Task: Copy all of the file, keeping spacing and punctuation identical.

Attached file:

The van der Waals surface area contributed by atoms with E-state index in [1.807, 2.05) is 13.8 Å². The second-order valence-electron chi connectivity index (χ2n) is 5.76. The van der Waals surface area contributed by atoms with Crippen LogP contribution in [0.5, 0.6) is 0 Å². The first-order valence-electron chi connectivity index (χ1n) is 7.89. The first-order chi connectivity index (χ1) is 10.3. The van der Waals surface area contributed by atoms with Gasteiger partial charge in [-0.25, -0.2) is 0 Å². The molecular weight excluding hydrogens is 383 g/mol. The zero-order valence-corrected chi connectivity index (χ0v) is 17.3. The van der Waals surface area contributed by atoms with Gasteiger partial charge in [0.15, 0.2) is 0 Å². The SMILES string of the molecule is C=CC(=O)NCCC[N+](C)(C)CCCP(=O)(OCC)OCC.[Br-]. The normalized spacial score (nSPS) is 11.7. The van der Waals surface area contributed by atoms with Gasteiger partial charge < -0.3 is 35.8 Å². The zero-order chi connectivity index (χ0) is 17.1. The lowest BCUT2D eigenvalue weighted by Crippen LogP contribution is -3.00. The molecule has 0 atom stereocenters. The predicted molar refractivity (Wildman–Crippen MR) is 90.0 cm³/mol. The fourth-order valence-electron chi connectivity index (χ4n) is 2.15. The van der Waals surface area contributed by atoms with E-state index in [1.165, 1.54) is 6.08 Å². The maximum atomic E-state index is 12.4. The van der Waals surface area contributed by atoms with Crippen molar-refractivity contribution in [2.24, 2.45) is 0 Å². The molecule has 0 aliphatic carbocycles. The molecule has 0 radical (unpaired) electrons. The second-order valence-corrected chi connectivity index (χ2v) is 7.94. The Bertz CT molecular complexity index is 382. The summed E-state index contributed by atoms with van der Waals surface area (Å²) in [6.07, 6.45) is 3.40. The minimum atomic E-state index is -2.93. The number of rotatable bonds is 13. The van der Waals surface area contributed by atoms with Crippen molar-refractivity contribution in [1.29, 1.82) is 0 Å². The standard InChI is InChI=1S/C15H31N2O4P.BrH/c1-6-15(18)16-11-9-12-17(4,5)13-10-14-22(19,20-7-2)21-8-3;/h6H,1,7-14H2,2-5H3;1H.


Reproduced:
The van der Waals surface area contributed by atoms with E-state index in [1.807, 2.05) is 13.8 Å². The second-order valence-electron chi connectivity index (χ2n) is 5.76. The van der Waals surface area contributed by atoms with Crippen LogP contribution in [0.5, 0.6) is 0 Å². The first-order valence-electron chi connectivity index (χ1n) is 7.89. The first-order chi connectivity index (χ1) is 10.3. The van der Waals surface area contributed by atoms with Gasteiger partial charge in [-0.25, -0.2) is 0 Å². The molecular weight excluding hydrogens is 383 g/mol. The zero-order valence-corrected chi connectivity index (χ0v) is 17.3. The van der Waals surface area contributed by atoms with Gasteiger partial charge in [0.15, 0.2) is 0 Å². The SMILES string of the molecule is C=CC(=O)NCCC[N+](C)(C)CCCP(=O)(OCC)OCC.[Br-]. The normalized spacial score (nSPS) is 11.7. The van der Waals surface area contributed by atoms with Gasteiger partial charge < -0.3 is 35.8 Å². The zero-order chi connectivity index (χ0) is 17.1. The lowest BCUT2D eigenvalue weighted by Crippen LogP contribution is -3.00. The molecule has 0 atom stereocenters. The predicted molar refractivity (Wildman–Crippen MR) is 90.0 cm³/mol. The fourth-order valence-electron chi connectivity index (χ4n) is 2.15. The van der Waals surface area contributed by atoms with E-state index in [1.165, 1.54) is 6.08 Å². The maximum atomic E-state index is 12.4. The van der Waals surface area contributed by atoms with Crippen molar-refractivity contribution in [2.24, 2.45) is 0 Å². The molecule has 0 aliphatic carbocycles. The molecule has 0 radical (unpaired) electrons. The second-order valence-corrected chi connectivity index (χ2v) is 7.94. The Bertz CT molecular complexity index is 382. The summed E-state index contributed by atoms with van der Waals surface area (Å²) in [6.07, 6.45) is 3.40. The minimum atomic E-state index is -2.93. The number of rotatable bonds is 13. The van der Waals surface area contributed by atoms with Crippen molar-refractivity contribution in [1.29, 1.82) is 0 Å². The standard InChI is InChI=1S/C15H31N2O4P.BrH/c1-6-15(18)16-11-9-12-17(4,5)13-10-14-22(19,20-7-2)21-8-3;/h6H,1,7-14H2,2-5H3;1H.